It was cold on the hillside on Saturday and as you would expect, half 6 came and went with no sign of the moon. Typically, the clear skies of earlier in the day had given way to heavy cloud cover, not what you want for moon photography. My efforts were further hampered by missing my Sigma 70-200mm f2.8 lens, which has to go for repair earlier in the day leaving me with just my backup Sigma 28-300mm zoom, nice enough lens but oh so soft on the focus at the 300mm end. With that in mind, moon shots were out but moon above a landmark might still work out.
Just when I was about to give up hope the first glimmers of an appearance were in the Eastern sky, at this point I was up at the side of Observatory house and this was the first shot I got of any sort of moon just to the side of the National monument:
Walking past the monument revealed where at the photographers had went; they were dotted everywhere around the hillside here. The moon however, was not in a mood to show itself and the only other shot I got was this:
Long exposure and moon shots don’t go but there wasn’t even a remote chance of shooting the land and then the moon to combine in Photoshop. Fed up and cold I packed up and headed off being that I wasn’t interested in getting the moon high in the sky. Typically, on the way back to the car with all the gear packed away the moon popped out, just for a minute.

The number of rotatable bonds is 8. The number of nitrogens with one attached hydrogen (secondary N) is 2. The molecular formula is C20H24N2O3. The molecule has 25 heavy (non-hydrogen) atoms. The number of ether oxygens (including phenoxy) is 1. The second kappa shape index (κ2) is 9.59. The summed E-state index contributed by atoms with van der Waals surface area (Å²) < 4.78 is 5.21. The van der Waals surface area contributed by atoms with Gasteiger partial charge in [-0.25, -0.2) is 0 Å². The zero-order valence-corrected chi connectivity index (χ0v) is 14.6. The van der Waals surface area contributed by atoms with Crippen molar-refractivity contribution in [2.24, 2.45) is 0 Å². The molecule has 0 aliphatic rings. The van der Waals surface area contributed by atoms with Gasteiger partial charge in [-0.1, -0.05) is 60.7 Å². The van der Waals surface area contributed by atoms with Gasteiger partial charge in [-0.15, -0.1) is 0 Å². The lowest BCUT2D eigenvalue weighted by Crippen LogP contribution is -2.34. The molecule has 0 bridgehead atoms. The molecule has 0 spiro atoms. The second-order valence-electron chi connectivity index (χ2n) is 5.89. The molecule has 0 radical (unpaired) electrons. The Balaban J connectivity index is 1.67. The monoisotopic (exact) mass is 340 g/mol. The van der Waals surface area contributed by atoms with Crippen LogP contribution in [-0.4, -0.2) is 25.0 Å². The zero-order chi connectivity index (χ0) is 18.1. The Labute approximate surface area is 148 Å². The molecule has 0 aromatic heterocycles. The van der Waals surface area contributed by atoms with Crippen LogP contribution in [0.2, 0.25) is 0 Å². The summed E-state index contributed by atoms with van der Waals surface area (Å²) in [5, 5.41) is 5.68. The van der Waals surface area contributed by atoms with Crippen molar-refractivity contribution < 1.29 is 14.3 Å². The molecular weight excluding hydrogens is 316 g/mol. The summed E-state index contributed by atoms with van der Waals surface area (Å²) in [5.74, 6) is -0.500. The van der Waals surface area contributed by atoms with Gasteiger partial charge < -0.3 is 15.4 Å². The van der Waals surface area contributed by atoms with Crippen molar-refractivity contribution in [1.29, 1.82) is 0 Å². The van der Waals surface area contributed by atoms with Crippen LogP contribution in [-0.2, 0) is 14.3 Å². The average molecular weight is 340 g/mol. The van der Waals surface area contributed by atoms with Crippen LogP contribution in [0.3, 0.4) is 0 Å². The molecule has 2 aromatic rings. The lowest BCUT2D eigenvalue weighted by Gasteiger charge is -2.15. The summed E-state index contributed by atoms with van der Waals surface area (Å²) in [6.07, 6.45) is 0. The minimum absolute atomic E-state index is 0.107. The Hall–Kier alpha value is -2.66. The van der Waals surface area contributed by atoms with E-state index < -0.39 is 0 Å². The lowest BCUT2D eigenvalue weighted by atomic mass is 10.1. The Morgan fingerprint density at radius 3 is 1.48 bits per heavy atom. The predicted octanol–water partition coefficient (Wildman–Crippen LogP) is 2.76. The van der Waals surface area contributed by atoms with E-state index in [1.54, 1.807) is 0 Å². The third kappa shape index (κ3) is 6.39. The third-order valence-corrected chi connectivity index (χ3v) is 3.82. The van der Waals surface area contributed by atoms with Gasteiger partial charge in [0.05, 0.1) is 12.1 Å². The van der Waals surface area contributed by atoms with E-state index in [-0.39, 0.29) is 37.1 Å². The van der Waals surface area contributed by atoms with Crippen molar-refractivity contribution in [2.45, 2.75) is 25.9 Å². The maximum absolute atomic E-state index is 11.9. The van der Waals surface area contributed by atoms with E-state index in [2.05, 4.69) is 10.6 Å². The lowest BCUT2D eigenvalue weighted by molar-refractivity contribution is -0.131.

Now, I hate not getting the shot I went for so the next night, the moon was due to rise at 8.15pm again, due east. On checking possible locations this time I went, appropriately, for the car park of the Royal Observatory on Blackford Hill. You don’t want to be parking in the public car park up here at night unless dogging is your thing…
Predictably, 8.15 came and went and it was nearly 20 minutes later till the first glow in the clouds gave away moon position. Higher than I’d have liked I started to get some exposures of the land hoping if the cloud cleared I’d get a change of an exposure for the moon to combine in. After another 20 minutes of hanging about, finally the clouds obliged. 2 shots were got, first of the moon then without moving the camera a longer exposure for the land. This was the final result of the 2 combined with Photoshop CS5.